| By Scott Dunn |
Bolster your antivirus, firewall, and antispyware protection by customizing the IP address manager built into Windows.
Redirect ad servers and other undesirable addresses in Windows’ Hosts file and update your unwanted-address list automatically for free with the HostsMan utility.
Forward undesirable IP addresses to Nowheresville
No single security program is guaranteed to keep you safe. That’s why you need to take a multilayered approach to PC safety. A quick, simple, and free way to strengthen your defenses is by editing Windows’ built-in IP address book, a.k.a. the Hosts file.
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This system file converts domain names, such as “www.google.com,” into their corresponding IP addresses. In IPv4, the address is four sets of one-to-three numbers, with each set separated by a period. (For example, the last time I pinged www.google.com, the IP address was 18.104.22.168, though the service has oodles of addresses.)
The Hosts file performs a function similar to that of the DNS (Domain Name System) used by network servers. But unlike DNS, the Hosts file is under your control and overrides any mappings found in the DNS.
For example, when you enter a name such as WindowsSecrets.com in your browser’s address bar, the browser checks the Hosts file to see whether the domain name’s corresponding IP address is listed there. If the address isn’t in the file, the browser looks for it on a DNS server and then makes the connection.
By modifying the Hosts file yourself, you can prevent anyone using the PC without an administrator account from accessing unwanted sites. Prime candidates for blocking via this method are sites that host advertising, which can sometimes be a conduit for malware, as I explained in my Apr. 17 story.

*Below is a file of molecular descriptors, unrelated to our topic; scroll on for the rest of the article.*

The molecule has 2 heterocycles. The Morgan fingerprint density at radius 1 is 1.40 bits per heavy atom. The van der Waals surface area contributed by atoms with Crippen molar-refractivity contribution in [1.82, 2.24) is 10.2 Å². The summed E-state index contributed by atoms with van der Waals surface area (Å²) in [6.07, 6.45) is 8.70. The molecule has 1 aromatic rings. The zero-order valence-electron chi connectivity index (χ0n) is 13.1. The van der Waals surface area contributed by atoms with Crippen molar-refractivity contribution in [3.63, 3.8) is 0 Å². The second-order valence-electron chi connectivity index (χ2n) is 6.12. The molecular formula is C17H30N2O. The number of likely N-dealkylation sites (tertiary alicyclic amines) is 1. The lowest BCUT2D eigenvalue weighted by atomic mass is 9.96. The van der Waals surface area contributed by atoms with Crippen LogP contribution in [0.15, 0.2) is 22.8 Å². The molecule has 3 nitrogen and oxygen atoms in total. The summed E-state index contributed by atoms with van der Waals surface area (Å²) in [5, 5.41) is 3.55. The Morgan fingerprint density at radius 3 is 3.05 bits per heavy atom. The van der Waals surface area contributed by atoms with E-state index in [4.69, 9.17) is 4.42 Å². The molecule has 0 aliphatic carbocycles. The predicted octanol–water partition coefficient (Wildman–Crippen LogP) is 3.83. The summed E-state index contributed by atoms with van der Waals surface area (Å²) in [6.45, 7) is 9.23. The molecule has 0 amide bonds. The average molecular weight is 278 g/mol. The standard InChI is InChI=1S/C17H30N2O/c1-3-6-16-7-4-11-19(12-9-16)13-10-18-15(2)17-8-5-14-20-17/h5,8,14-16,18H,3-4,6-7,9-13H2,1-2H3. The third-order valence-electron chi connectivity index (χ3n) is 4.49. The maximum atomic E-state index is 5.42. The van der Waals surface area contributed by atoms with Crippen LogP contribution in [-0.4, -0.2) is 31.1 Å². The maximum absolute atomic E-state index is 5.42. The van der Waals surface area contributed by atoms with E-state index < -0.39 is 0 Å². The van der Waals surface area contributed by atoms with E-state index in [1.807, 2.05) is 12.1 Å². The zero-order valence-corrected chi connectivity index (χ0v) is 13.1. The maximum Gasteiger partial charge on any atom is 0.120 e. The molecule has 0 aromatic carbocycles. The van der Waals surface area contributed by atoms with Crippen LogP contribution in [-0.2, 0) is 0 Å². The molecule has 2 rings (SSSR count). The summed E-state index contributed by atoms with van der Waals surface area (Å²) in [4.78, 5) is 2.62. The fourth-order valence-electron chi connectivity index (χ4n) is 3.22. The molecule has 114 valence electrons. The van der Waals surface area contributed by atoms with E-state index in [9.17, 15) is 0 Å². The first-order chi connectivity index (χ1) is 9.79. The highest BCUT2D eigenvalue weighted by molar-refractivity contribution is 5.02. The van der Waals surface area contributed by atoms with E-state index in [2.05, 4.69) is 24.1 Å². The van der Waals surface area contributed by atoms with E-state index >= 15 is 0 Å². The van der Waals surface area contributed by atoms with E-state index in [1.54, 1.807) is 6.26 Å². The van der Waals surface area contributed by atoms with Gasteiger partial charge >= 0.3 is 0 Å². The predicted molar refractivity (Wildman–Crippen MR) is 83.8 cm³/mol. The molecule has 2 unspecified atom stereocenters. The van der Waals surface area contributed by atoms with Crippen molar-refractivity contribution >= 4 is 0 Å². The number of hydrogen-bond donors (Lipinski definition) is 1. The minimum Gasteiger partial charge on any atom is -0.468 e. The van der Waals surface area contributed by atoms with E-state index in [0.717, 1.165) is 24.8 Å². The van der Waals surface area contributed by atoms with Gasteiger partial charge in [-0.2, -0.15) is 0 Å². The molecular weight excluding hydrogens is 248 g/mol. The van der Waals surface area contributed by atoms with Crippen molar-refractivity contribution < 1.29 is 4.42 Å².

To block a file served by the DoubleClick ad server, for example, you would add this line to your Hosts file:
That’s because “127.0.0.1” is the local machine’s IP address, so your browser looks in vain on your own computer for files that are supposed to come from DoubleClick.
This technique not only blocks ads from the redirected sites, but also cookies and any other content they attempt to send.
Automate your Hosts-file tweaking
Of course, manually editing the Hosts file to include the hundreds of ad servers and other undesirable sites on the Internet — not to mention keeping it up to date — would be a Herculean chore.
Fortunately, a number of sites maintain files listing dangerous addresses with this very purpose in mind, and they make updates available on a regular basis. The most popular of these sites is WinHelp 2002, which orignally focused on blocking ads and banners but has since expanded to guard against many Internet threats.
Other useful sources for prefab Hosts files are Mike’s Ad Blocking Hosts file, Dan Pollock’s Hosts file, and a Hosts file from Bluetack Internet Security Solutions.